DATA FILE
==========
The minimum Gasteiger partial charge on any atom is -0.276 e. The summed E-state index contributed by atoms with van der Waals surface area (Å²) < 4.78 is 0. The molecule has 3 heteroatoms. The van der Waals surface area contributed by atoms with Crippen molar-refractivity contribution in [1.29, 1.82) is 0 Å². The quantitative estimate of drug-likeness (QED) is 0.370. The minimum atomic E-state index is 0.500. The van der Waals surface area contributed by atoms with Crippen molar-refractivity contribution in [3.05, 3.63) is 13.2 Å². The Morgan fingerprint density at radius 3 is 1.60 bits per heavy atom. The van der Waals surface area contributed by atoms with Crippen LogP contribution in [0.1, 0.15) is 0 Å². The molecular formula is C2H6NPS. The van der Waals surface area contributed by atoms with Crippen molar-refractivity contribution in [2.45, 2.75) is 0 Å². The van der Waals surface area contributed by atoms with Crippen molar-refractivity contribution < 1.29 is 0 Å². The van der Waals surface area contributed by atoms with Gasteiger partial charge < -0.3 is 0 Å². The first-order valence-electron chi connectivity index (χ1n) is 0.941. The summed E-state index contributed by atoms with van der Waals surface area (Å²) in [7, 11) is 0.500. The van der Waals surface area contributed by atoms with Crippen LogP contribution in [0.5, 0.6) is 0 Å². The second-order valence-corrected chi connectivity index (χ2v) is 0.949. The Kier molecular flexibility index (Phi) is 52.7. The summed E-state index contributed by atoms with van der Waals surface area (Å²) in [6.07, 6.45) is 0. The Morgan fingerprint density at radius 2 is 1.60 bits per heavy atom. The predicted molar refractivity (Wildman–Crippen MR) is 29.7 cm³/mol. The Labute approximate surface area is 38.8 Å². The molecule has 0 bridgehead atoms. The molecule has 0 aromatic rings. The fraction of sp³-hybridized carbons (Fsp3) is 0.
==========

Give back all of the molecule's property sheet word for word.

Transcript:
The minimum Gasteiger partial charge on any atom is -0.276 e. The summed E-state index contributed by atoms with van der Waals surface area (Å²) < 4.78 is 0. The molecule has 3 heteroatoms. The van der Waals surface area contributed by atoms with Crippen molar-refractivity contribution in [1.29, 1.82) is 0 Å². The quantitative estimate of drug-likeness (QED) is 0.370. The minimum atomic E-state index is 0.500. The van der Waals surface area contributed by atoms with Crippen molar-refractivity contribution in [3.05, 3.63) is 13.2 Å². The Morgan fingerprint density at radius 3 is 1.60 bits per heavy atom. The van der Waals surface area contributed by atoms with Crippen LogP contribution in [0.1, 0.15) is 0 Å². The molecular formula is C2H6NPS. The van der Waals surface area contributed by atoms with Crippen molar-refractivity contribution in [2.45, 2.75) is 0 Å². The van der Waals surface area contributed by atoms with Crippen molar-refractivity contribution < 1.29 is 0 Å². The van der Waals surface area contributed by atoms with Gasteiger partial charge < -0.3 is 0 Å². The first-order valence-electron chi connectivity index (χ1n) is 0.941. The summed E-state index contributed by atoms with van der Waals surface area (Å²) in [7, 11) is 0.500. The van der Waals surface area contributed by atoms with Crippen LogP contribution in [0.5, 0.6) is 0 Å². The second-order valence-corrected chi connectivity index (χ2v) is 0.949. The Kier molecular flexibility index (Phi) is 52.7. The summed E-state index contributed by atoms with van der Waals surface area (Å²) in [6.07, 6.45) is 0. The Morgan fingerprint density at radius 2 is 1.60 bits per heavy atom. The predicted molar refractivity (Wildman–Crippen MR) is 29.7 cm³/mol. The Labute approximate surface area is 38.8 Å². The molecule has 0 bridgehead atoms. The molecule has 0 aromatic rings. The fraction of sp³-hybridized carbons (Fsp3) is 0.